If you haven’t heard about the Prism scandal, you should read a bit about it. But basically, numerous large companies based in the US have allowed private information of their users to be accessible to the government (the NSA, to be more exact). Maybe even yours, if you’ve ever interacted with companies like Google, Apple, Facebook and others.
As mentioned on the Prism-Break website, there are lots of alternatives to the services and software most of us currently use. And surprisingly, it should’t be that hard to switch to a more secure and privacy-protecting solution to your daily internet-related needs.
Here is my personal ‘Prism break’ roadmap, or a security todo list:
Note: work in progress, subject to change.
Biggest challenge as far as I can see. The concept itself is sadly not really that secure.
- highly reliable (so no self-hosted solutions are acceptable)
- web client for easy accessibility
- address based on own domain name (and email address), e.g. me at dejvino dot com
- at least country-local hosting (i.e. here in Czech Republic for me)
- email content encryption. Currently it seems pretty impractical, but who knows. Maybe there is a usable solution?
Some cheap web-hosting with emails? http://hosting.wedos.com/cs/webhosting.html
Similar to email. Doesn’t require 100% availability.
- own secure Jabber/XMPP server? Could be self-hosted / VPS. Expensive, hard to maintain.
- rented server? server-side history is hard to come by. Only Google has got it all…
- encrypted transmission
- secured history saved on server side
I’m currently using external paid services. I might switch to a more custom solution, i.e. home server.
Raspberry Pi anyone? … UPDATE: nope, it could work for really simple services, but running anything more sophisticated results in long response times. And since I’ve got big plans, it is not the right solution.
Dropbox has been a great service — lots of free space, great tools on Windows as well as on Android.
I’m in the process of switching to a more controlled ownCloud server solution.
- web interface
- handle large files
- access restrictions
- per-user space limits (quotas)
- PC client (Windows)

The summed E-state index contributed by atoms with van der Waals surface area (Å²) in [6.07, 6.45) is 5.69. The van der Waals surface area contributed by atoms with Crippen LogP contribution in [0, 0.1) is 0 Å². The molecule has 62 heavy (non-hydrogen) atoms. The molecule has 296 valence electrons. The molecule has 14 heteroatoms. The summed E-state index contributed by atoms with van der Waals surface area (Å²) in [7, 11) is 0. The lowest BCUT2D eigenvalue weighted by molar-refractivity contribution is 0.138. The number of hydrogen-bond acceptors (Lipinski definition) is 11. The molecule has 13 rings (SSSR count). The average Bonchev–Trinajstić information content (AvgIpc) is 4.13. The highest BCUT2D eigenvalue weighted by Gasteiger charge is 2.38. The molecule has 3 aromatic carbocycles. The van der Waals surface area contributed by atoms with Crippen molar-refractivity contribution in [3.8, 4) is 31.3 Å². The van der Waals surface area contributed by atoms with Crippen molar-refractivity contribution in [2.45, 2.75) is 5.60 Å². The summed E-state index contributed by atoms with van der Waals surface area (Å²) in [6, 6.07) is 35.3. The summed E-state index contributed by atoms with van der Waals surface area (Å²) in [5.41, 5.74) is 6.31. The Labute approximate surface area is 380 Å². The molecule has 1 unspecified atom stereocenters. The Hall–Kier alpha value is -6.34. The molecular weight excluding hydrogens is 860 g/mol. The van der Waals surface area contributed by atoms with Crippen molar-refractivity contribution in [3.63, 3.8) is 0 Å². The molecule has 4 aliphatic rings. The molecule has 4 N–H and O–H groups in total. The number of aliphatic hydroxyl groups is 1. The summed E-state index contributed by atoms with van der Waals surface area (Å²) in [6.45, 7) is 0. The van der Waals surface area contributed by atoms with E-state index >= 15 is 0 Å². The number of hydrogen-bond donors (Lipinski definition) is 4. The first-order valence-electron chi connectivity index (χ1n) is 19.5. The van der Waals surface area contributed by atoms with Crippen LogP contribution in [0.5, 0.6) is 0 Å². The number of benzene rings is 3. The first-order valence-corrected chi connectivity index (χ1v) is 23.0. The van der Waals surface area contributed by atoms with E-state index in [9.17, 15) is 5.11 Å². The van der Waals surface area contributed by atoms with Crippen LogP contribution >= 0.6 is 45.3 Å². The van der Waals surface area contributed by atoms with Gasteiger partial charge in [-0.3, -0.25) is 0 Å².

- online music streamer
- public file-linking capability
- applications / plugins / extensions
- Android client
- synchronization / backup support
Friendica is a project I’ve been using a bit and am planing to use a bit more. But the other “standard” ones still seem quite usable, to some extent.
- RSS-feed-reader-like view
- responsive design / client for Android
- integration of different social networks
TODO: move Friendica to a more powerful server. It is quite CPU-demanding.
|Passwords||KeePass||KeePass + KeeFox||DONE|
|Plugins||DoNotTrackMe, HTTPS Everywhere, … see FixTracking.com as a handy guide.||DONE|
4 replies on “Prism break”
I’m doing a similar thing, but I disagree on certain points.
As e-mail is a mission critical application, I would refrain from running it at home. Therefore, you can run it: a) on a hosted server, which is expensive; b) on your own server in a server house, which is hideously expensive; c) having a provider that’s not located in a problematic country. Like wedos.net, which I am using as of today. 30 CZK/mo, 5 GB, no bandwidth quota. And it has webhosting.
Also, instead of OwnCloud, which has a terrible codebase (many forked libraries and high HW usage), I would recommend SparkleShare. It’s essentially Dropbox, it’s leaner than OwnCloud, and it has an app for Android too.
This is just a first draft with work in fairly early stages, so any input is welcomed.
Email — I agree. Home hosting would be ideal in an ideal world with 100% availability, but this would never be the case. Using a webhosting provider seems to be the best solution and as you mentioned, it is not even that expensive.
SparkleShare — I haven’t heard about this, thanks for pointing it out. I’ll try. I’ve got some experience running ownCloud. It was surprisingly usable and it shows potential, but I’m open to alternatives.
Ad OwnCloud: It runs, but maintenance is a huge pain. I, as a Fedora package maintainer, can’t not see it 🙂 .
I have come to the (painful) conclusion that email has to be paid for. My research came up with http://www.runbox.com, which is based in Oslo, Norway. The web interface is not so great so it is back to using an MUA. Claws Mail is amazing.